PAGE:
I am absolutely delighted to present the second guest publication written by our friend Elise. It is the recipe of an amazing bread, baked from naturally fermented raw buckwheat kernels. The essential ingredients for the batter are buckwheat, water and salt. Relatively simple process of preparation produces a delicious bread, that I personally consider the best bread for toasts.
Recently I started thinking about how the process of fermentation can convert a food from something that you may not be able to digest, to something that you can. For instance, I am not able to consume cabbage (either raw or cooked), however I can consume sauerkraut (which is fermented cabbage) without any difficulties.
About ten years ago, I had experimented with fermenting gluten free grain flours (namely, buckwheat, millet and quinoa) in order to make sourdough bread. Although the resulting bread was quite edible, at the time I still had issues digesting any grains, even those that are gluten free and so I stopped making it and stopped consuming grains altogether.
However, recently I started to wonder if my digestive system had now healed to the point where I could consume gluten free grains that had been fermented (given that fermented foods tend to be easier to digest than non-fermented foods).
A search in “YouTube” resulted in two videos that showed the process of fermenting buckwheat groats (rather than using flour) and making this into a bread batter. The resulting bread looked promising, so I decided to try for myself. After a few minor tweaks I can confirm that this process works extremely well. It is a simple process, takes very little energy to do and the cost of ingredients is cheaper than some other bread ingredient options (for example, pumpkin seed flour). The resulting bread is delicious fresh from the oven, when it is still slightly warm – and when it has cooled completely, it is absolutely delicious toasted (with very nice, crunchy crusts). The best news is, I can digest it without any issues !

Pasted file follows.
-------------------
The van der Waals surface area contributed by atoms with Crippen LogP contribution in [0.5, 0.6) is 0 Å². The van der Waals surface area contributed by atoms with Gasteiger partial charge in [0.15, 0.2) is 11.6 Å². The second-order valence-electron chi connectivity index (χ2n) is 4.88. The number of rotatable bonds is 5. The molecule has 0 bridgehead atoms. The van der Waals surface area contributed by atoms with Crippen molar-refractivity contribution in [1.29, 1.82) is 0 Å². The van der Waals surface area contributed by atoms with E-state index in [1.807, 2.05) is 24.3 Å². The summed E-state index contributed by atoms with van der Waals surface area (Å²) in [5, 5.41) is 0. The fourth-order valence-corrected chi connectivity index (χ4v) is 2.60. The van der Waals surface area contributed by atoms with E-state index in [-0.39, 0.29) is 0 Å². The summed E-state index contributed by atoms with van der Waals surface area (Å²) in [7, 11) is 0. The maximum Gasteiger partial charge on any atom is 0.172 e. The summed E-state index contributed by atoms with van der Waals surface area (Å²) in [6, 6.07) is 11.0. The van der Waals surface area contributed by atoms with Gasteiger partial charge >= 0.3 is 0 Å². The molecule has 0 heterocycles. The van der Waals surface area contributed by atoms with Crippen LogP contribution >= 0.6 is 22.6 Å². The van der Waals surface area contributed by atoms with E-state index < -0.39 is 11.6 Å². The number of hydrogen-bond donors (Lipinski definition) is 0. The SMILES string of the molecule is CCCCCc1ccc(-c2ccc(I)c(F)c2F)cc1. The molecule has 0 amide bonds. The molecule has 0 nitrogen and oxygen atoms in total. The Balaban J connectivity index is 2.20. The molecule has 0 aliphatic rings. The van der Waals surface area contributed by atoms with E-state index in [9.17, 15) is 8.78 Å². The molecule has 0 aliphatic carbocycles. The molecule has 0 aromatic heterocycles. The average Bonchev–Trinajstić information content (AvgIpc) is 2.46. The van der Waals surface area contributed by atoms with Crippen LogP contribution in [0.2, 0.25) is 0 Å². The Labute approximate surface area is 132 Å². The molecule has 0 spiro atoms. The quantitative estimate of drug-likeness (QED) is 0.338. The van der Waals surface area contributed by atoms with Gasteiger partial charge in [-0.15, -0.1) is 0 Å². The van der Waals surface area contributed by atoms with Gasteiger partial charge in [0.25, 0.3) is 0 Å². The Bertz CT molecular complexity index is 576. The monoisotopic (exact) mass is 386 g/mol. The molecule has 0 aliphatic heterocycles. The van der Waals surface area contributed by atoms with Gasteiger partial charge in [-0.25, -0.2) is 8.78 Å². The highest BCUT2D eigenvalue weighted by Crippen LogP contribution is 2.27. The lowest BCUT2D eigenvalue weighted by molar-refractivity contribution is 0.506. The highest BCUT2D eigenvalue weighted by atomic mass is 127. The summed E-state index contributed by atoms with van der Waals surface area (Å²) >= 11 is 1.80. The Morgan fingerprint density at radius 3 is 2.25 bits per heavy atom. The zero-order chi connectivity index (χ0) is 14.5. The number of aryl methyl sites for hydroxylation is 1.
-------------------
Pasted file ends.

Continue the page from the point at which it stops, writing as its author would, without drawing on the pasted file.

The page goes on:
So all credit for the process goes to the ladies from these two “YouTube” clips:
And below is my version of the recipe with just a couple of minor tweaks.
- 560g raw buckwheat groats
- filtered water for soaking the buckwheat groats
- additional 390ml of filtered water to make the batter
- 6 tablespoons of sunflower seeds
- 1 tablespoon of dried oregano
- 3/4 teaspoon sea salt
Note: This recipe will make 2 small loaves of bread (using 1lb loaf tins)
- Add the raw buckwheat groats to a clean glass (or ceramic) bowl and cover them generously with filtered water. Place the bowl on your kitchen bench (out of direct sunlight) and leave for 6 hours.
- After the six hours is up, you will see that the buckwheat has swelled in size and that there are bubbles on the surface of the water.
- Use a sieve to drain the buckwheat groats and discard the soak water. You will notice that the buckwheat has a slight slimy feel to it (this substance is naturally released by the buckwheat when exposed to water). So rinse the buckwheat thoroughly under running filtered water in order to remove this slimy substance. Drain the buckwheat well. Note that I usually need to do this process of rinsing and draining in four small batches, due to the size of my sieve.
- Add the rinsed and drained buckwheat groats to a food processor (or Vitamix) and pour in the additional filtered water. Process the buckwheat with this additional fresh water, until a smooth batter is produced.
- Pour the resulting batter into a clean glass (or ceramic) bowl. Do not use a metal or plastic bowl for this.